The measurement of physical activity and sedentary behaviour is fundamental to health-related research policy and practice. However, there are well-known challenges to these measurements.
Within the academic literature, the terms “validity” and “reliability” are frequently used when discussing physical activity and sedentary behaviour measurement to reassure the reader that they can trust the evidence.
In this webinar, Paul will argue that a lack of consensus about the best way to define, assess, or utilise the concepts of validity and reliability has led to inconsistencies and confusion within the physical activity and sedentary behaviour evidence base.
He will present The Edinburgh Framework which may offer a process or pathway to help researchers and practitioners consider validity and reliability in a standardised and more beneficial way.
The webinar will be presented by Human Kinetics in partnership with The British Association of Sport and Exercise Sciences (BASES). It will last for approximately 1 hour, with a dedicated Q&A session at the end of Paul’s presentation. You can get your questions in early when you sign up or you can ask them during the presentation.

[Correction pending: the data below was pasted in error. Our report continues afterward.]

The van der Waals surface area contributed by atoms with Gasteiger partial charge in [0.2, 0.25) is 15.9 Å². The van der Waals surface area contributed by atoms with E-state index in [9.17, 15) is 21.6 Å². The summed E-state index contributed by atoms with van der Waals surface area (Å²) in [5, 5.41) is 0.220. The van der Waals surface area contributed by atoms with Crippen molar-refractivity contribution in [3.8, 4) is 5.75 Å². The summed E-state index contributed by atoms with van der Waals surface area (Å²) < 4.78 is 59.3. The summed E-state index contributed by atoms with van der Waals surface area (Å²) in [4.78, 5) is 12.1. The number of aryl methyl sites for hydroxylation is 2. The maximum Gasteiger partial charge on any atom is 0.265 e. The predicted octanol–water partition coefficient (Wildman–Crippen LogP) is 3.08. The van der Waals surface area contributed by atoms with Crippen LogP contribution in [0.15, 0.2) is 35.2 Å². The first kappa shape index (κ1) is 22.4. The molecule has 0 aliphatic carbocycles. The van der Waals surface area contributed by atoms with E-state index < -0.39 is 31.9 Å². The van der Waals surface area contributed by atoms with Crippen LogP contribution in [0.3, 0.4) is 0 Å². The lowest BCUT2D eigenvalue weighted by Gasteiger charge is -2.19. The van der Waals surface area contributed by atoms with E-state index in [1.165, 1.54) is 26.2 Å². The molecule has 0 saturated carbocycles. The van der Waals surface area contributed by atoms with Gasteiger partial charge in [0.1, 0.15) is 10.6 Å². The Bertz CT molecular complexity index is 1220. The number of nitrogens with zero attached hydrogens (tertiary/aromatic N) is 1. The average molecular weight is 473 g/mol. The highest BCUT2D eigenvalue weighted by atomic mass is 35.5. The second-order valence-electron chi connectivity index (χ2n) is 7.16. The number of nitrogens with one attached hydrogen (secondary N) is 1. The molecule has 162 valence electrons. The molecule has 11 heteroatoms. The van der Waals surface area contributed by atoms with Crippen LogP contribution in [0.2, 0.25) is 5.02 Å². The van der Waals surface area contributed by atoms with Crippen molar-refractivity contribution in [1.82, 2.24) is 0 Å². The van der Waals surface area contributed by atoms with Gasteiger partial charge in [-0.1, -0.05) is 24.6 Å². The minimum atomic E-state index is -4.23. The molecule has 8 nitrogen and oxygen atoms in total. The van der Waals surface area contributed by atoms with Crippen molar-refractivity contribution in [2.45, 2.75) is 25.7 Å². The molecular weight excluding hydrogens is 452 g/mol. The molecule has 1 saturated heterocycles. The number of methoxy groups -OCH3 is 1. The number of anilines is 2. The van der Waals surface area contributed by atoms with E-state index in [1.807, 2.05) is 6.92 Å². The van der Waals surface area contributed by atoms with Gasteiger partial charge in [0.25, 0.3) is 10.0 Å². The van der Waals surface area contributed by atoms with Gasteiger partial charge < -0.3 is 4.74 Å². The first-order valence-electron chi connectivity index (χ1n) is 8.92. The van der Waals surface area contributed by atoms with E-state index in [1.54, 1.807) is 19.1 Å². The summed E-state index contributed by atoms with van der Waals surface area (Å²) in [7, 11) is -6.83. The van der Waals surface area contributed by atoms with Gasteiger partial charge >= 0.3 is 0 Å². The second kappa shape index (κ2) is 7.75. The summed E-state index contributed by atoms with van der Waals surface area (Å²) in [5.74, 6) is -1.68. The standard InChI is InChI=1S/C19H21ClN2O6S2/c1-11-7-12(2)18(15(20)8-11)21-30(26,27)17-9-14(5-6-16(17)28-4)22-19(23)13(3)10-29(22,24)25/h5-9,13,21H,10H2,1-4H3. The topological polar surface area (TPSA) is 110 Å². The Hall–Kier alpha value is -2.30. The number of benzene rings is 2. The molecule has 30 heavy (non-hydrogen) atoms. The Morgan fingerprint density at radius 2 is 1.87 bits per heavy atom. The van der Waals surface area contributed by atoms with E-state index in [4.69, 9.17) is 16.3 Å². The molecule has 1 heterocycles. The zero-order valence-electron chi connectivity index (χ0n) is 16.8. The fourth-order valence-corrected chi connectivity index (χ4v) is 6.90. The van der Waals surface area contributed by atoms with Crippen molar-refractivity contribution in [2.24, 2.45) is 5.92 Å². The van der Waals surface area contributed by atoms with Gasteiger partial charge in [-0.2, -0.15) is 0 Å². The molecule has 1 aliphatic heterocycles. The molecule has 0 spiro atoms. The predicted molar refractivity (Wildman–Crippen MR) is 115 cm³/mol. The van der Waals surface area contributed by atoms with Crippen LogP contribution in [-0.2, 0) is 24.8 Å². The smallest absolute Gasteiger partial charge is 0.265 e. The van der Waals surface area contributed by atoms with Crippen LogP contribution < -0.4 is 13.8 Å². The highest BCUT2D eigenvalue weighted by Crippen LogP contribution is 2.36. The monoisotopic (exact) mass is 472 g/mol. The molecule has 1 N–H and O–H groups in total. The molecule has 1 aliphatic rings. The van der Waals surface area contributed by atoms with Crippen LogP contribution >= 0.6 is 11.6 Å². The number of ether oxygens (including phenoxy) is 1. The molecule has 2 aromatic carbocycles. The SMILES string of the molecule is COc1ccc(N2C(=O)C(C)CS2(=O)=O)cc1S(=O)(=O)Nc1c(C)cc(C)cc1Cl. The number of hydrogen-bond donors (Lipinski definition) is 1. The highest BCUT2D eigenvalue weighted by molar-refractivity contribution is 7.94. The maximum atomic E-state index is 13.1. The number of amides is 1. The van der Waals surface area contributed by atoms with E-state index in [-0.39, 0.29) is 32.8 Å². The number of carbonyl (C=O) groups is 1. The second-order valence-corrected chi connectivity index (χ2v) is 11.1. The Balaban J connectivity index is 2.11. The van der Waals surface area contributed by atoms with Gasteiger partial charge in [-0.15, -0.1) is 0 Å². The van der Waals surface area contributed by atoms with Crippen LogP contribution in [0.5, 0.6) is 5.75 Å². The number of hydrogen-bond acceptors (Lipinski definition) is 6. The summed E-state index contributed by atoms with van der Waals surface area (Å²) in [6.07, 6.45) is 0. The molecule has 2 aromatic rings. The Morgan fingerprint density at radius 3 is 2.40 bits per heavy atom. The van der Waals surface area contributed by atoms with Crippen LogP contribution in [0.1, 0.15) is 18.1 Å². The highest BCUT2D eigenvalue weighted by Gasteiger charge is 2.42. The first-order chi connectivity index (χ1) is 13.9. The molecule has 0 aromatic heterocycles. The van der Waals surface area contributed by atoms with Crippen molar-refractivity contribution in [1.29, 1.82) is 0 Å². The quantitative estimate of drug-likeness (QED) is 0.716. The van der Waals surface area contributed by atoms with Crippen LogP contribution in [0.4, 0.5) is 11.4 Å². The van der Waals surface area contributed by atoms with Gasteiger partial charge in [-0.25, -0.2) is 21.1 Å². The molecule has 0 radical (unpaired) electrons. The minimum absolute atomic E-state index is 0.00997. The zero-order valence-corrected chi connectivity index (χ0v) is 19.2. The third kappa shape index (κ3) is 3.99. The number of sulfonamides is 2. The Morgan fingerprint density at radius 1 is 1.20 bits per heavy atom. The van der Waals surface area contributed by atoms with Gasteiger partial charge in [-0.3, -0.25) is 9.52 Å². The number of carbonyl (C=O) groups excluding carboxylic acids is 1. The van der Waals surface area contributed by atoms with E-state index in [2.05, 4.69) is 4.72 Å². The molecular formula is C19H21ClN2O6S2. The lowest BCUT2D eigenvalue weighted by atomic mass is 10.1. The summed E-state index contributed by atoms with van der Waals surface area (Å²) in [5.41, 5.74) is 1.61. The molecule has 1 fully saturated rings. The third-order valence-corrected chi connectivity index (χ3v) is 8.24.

Date: Wednesday 28th February 2018
Time: 15.00 GMT
Learning Outcomes of the Webinar
After the webinar, participants will be able to:
- Appreciate the difference and similarities of validity and reliability
- Explain why misuse of these terms has been detrimental to the evidence base
- Consider better use of these terms, for better evidence generation.
Dr Paul Kelly has been a lecturer in Physical Activity for Health at the University of Edinburgh since September 2014. He is based at the Physical Activity for Health Research Centre (PAHRC) which is led by Professor Nanette Mutrie MBE.
Paul is a lecturer in Physical Activity and Health, Applied Sports Science, Physical Education, Exercise Medicine and Medical degrees. His primary research focus is the measurement of physical activity. He also has a keen interested in the measurement properties of different methods and how this influences our understanding of behaviour and its outcomes. Paul previously worked at the University of Oxford, where he completed a PhD in using wearable cameras to measure active travel.
Future and previous webinars
For more information on our upcoming and previous webinars with BASES (all of which are available for playback on our website) check out Human Kinetics and BASES Webinars – Everything you need to know.
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